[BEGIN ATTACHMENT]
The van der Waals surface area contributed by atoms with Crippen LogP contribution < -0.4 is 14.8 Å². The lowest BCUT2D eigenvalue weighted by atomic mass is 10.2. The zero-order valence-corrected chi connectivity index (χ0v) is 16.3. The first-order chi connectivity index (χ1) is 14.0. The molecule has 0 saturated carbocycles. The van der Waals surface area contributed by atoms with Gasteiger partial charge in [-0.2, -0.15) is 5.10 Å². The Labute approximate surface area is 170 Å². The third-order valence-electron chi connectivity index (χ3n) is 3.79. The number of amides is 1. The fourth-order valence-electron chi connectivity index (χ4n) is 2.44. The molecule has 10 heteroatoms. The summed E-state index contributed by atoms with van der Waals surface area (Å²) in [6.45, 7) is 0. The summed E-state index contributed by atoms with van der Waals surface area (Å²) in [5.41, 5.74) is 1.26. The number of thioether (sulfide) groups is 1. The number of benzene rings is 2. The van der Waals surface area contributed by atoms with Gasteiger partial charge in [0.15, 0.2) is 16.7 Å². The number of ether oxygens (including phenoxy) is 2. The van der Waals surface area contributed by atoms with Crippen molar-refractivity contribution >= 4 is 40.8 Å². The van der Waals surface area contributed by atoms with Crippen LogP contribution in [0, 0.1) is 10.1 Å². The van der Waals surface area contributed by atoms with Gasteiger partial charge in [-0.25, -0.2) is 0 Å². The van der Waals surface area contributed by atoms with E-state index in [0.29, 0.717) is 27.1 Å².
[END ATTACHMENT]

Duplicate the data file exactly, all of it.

The van der Waals surface area contributed by atoms with Crippen LogP contribution < -0.4 is 14.8 Å². The lowest BCUT2D eigenvalue weighted by atomic mass is 10.2. The zero-order valence-corrected chi connectivity index (χ0v) is 16.3. The first-order chi connectivity index (χ1) is 14.0. The molecule has 0 saturated carbocycles. The van der Waals surface area contributed by atoms with Gasteiger partial charge in [-0.2, -0.15) is 5.10 Å². The Labute approximate surface area is 170 Å². The third-order valence-electron chi connectivity index (χ3n) is 3.79. The number of amides is 1. The fourth-order valence-electron chi connectivity index (χ4n) is 2.44. The molecule has 10 heteroatoms. The summed E-state index contributed by atoms with van der Waals surface area (Å²) in [6.45, 7) is 0. The summed E-state index contributed by atoms with van der Waals surface area (Å²) in [5.41, 5.74) is 1.26. The number of thioether (sulfide) groups is 1. The number of benzene rings is 2. The van der Waals surface area contributed by atoms with Gasteiger partial charge in [0.15, 0.2) is 16.7 Å². The number of ether oxygens (including phenoxy) is 2. The van der Waals surface area contributed by atoms with Crippen molar-refractivity contribution >= 4 is 40.8 Å². The van der Waals surface area contributed by atoms with Crippen LogP contribution in [0, 0.1) is 10.1 Å². The van der Waals surface area contributed by atoms with Gasteiger partial charge in [-0.25, -0.2) is 0 Å². The van der Waals surface area contributed by atoms with E-state index in [0.29, 0.717) is 27.1 Å².